original tale to fall back on, Francis Ford Coppola‘s “Apocalypse Now,”
screening this Friday, which has been newly refurbished and extended an hour
to a running time of 3 hours, 23 minutes. New footage includes the French
plantation scene; one of the last American camps deep in the jungle; an
earlier sequence that builds the Laurence Fishburne character; a speech by
Robert Duvall; and a scene with Marlon Brando‘s Kurtz reading Life magazine to Martin Sheen‘s Captain Willard. Miramax will release the new cut stateside in August.

Also on Friday, Iranian master Mohsen Makhmalbaf brings “Qandahar,” his 18th directorial outing to the competition and his second time competing as
a director (he also wrote and edited daughter Samira‘s 2000 award-winning
entry “Blackboards“). Another story dealing with suicide, “Qandahar” follows
Nafas, an Afghan journalist taking refuge in Canada, who discovers her
younger sister back home has decided to kill herself and travels to reach
her by crossing the Iran/Afghani border.

Taking our own trip to the Un Certain Regard sidebar — described by
festival organizers as particular strong this year, with entries that could
have made the main competition cut — add prolific Japanese auteur Kiyoshi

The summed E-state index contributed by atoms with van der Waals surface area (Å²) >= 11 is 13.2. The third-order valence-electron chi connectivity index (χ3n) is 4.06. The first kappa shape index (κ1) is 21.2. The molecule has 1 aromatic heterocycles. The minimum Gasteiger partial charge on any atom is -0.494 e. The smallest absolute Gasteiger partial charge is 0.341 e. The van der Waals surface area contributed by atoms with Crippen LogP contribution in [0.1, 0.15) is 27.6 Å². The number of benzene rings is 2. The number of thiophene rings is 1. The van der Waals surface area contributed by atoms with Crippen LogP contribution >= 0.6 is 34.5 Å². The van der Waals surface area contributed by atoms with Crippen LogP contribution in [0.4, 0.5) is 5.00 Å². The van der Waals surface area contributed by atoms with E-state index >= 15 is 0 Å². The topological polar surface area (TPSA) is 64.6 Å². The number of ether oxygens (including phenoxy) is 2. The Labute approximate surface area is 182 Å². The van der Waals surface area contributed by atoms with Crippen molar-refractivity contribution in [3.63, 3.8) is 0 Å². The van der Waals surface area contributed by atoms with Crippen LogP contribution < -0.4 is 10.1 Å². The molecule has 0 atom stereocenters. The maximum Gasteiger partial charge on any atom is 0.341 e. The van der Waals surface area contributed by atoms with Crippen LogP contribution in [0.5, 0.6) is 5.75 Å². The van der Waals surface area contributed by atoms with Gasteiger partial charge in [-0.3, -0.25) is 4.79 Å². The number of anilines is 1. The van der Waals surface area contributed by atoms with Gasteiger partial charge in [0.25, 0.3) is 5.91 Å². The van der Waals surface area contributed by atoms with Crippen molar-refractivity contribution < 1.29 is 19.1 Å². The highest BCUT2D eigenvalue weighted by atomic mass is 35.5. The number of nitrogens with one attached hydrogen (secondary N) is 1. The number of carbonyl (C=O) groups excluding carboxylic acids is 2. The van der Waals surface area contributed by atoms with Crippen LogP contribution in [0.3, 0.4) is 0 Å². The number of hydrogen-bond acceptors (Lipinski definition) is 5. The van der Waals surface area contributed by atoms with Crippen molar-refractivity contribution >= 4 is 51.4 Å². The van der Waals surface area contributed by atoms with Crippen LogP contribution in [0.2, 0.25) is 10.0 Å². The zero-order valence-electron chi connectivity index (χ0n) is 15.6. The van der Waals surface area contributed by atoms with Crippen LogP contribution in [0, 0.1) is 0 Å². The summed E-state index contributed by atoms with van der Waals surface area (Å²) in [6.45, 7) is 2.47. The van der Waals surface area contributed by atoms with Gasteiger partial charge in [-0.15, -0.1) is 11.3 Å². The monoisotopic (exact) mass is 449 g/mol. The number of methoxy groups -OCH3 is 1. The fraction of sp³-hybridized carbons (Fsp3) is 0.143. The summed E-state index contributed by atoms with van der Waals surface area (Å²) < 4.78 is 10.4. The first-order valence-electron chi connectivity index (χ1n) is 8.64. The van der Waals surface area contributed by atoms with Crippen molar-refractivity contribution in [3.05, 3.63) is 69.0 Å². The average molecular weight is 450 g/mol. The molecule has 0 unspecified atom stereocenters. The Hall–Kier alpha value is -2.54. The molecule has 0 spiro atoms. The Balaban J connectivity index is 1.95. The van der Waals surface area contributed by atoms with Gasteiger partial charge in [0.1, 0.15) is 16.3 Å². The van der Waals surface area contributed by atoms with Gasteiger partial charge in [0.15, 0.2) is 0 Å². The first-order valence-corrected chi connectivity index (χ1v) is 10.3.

‘s latest, “Kairo,” to the morbid proceedings. When a computer
analyst is found hanging dead in his apartment, a colleague searches to find
the reason for his suicide, uncovering a deadly virus that is spreading
throughout Tokyo.

Also screening in Un Certain Regard in the fest’s first days is the
directorial debut of Wisit Sasanatieng, “Tears of the Black Tiger,” the
first film from Thailand to screen in the official selection. “Tears” has
lost 20 minutes, it has been reported, since it won the Dragons and Tigers
Award for Young Cinema at last year’s Vancouver Film Festival. Judging from
the advanced positive buzz on “Tears” and the recent worldwide success of
Aditya Assarat‘s Thai short film “Motorcycle,” it looks like Thailand may be
a new breeding ground for international talents. Un Certain Regard’s early
days will also see new films from downtown New York legend Abel Ferrara
(“RXmas“), “Ponette” director Jacques Doillon (“Carrement a L’ouest“), and first-time director Lisandro Alonso‘s, “La libertad,” which received high praise at its Buenos Aires Film Festival premiere last week.

Outside of the official selection, the Directors’ Fortnight (Quinzaine des
Realisateurs) will open with “Martha, Martha,” the latest film from “Will